Frazier’s own short comments, though, drew the most attention

    “Any tax on a farmer is a burden because we don’t make anything anyway,” said Hugh Veal Jr., who grows corn, hay, soybeans and wheat in Wrightsville.

    Adding that that his county property taxes had increased 32 percent last year, Veal said, “We can’t afford any more expenses.”

    The General Assembly created the tax council earlier this year and charged it with reviewing the state’s entire tax code and recommending changes to make it simpler and fairer. The committee’s report is due by the time the Legislature returns to session Jan. 10.

    Frazier also said he and Deal discussed eliminating the tax on their flight to Jekyll Island.

    “Because that was the one thing it seemed like we heard everywhere that was still missing and needing correcting,” Frazier said.

    Besides eliminating the existing energy tax, Frazier said the panel would also recommend maintaining the tax exemption on agriculture inputs, which are materials and goods used for farming and other agricultural industries.

    “We’re not going to give out all our recommendations here today,” Frazier said. “But those two I wanted to let you know we heard you.”

    Lawmakers will give the panel’s recommendations an up-or-down vote, and Deal must sign any plan before it becomes law.

    The governor-elect spoke in general terms Monday about the state’s budget crisis, and he asked the Farm Bureau to help identify ways to save money.

    “We approach the transition process and my charge to the transition committee has been this: First of all, figure out if there is duplication of services and efforts. If there are duplications, let’s try and eliminate the duplications. Let’s consolidate services when that can be done. Hopefully you’ll see some of that.”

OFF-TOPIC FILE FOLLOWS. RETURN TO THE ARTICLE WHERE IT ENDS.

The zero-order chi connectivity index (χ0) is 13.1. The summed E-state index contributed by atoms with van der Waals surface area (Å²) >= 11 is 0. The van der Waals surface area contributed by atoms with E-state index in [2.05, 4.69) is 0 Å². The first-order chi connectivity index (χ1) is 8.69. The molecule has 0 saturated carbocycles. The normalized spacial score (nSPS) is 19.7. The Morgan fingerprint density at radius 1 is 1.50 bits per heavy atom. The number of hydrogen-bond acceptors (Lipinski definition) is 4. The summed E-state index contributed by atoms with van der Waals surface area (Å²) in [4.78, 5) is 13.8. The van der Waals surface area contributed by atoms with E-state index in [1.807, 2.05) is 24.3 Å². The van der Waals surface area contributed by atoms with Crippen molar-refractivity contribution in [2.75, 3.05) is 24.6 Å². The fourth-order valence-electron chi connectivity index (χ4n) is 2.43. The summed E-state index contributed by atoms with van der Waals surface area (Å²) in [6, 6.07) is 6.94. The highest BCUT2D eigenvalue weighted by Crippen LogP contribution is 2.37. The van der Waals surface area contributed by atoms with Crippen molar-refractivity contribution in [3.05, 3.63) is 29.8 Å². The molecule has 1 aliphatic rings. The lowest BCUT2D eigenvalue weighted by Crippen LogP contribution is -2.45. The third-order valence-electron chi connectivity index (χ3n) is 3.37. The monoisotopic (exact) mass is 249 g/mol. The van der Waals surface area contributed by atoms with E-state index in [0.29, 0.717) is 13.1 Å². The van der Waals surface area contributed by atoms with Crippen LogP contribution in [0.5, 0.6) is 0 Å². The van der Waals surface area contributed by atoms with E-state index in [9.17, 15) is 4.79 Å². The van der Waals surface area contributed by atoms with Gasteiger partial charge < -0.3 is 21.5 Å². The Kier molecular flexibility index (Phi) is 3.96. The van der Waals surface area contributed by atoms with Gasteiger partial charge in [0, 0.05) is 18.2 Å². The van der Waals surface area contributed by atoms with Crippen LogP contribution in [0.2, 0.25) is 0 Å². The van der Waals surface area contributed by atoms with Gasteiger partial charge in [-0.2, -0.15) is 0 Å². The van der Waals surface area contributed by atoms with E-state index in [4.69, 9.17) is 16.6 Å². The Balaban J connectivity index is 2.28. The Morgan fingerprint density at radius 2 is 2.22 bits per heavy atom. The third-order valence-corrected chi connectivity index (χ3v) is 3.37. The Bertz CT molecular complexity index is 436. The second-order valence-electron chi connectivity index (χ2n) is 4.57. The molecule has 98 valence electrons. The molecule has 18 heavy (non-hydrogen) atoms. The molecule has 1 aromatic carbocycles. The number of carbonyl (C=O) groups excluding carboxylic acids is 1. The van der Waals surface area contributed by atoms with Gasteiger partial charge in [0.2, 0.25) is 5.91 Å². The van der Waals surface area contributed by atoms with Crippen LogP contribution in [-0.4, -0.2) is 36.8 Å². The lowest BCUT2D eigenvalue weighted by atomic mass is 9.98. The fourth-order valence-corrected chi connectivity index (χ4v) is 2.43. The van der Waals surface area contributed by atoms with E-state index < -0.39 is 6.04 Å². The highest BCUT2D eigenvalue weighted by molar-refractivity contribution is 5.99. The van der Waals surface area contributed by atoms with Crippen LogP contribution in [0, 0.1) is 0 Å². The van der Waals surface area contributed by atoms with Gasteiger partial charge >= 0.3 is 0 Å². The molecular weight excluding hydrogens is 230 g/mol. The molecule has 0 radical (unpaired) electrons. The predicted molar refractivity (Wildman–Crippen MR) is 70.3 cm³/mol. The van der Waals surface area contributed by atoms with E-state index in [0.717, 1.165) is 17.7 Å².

Deal said that “Republican rhetoric” about a belief in smaller government and reduced spending “has a great opportunity to be put into place.”

    With a budget hole estimated to be more than $1 billion, Deal said he and lawmakers are going to have to act to make cuts, although he offered no specifics.

    “Those are the realities of the world in which we live,” Deal said. “I think that is an all together appropriate thing to assume that posture. During the last few weeks we have been going through a transition period. I’ve been amazed how big state government really is.”

    Deal also spoke briefly about education, promising to work to make sure children can read at an appropriate level by the age of 8.

    “We spend an awful lot of money trying to rehabilitate a child beyond that age if they never achieve the ability to read appropriately,” he said. “I believe we should spend the money on the front end.”

    The goal for education, he said, is to help children land good jobs. More importantly, he said, is that those jobs be in Georgia.

    “We spend that money and educate our children, we sometimes lose sight of the fact that we don’t want that money to go to waste by sending our children to North Carolina or California or other parts of the country simply because they can’t find a job right here in our state,” Deal said. “We don’t want to go to the trouble of educating them simply to make them better citizens for other states. I want them to be able to stay in Georgia.”

    But it was Frazier caused the biggest buzz in the convention hall.

    “He said exactly what we were seeking to hear,” Georgia Farm Bureau President Zippy Duvall said.

    The energy Ralph Caldwell uses, such as propane to heat his chicken houses in Heard County, is already exempt from sales taxes. Frazier’s recommendation would extend the exemption to fuel used in crop production, such as gasoline or diesel to run tractors.

    Caldwell is worried, however, about word from the tax panel last week that it would study eliminating or adding a sunset date to all the state’s existing exemptions.

    “If there is a sunset on tax exemptions, that would then become a new tax on us,” Caldwell said.

    He estimates it would cost him at least $5,000 a year in sales taxes on propane alone. He said he spends about $70,000 a year to heat his 15 chicken houses.

    Lawmakers at Monday’s convention, however, said Frazier’s recommendations will likely give the entire package of changes — few of which have been announced — more support in the Legislature, especially from lawmakers in rural counties.

    “He probably just got a couple of votes,” said Rep. Ellis Black, R-Valdosta.

    Eliminating the tax on energy “is the whole ballgame,” Black said.

    Georgia is one of only a few Southern states that now have a tax on energy used in crop production. Eliminating it will make Georgia more competitive, said Rep. Lee Anderson, R-Grovetown.

    “We’re trying to make it where businesses want to come to Georgia,” Anderson said, “not just look at coming to Georgia.”Report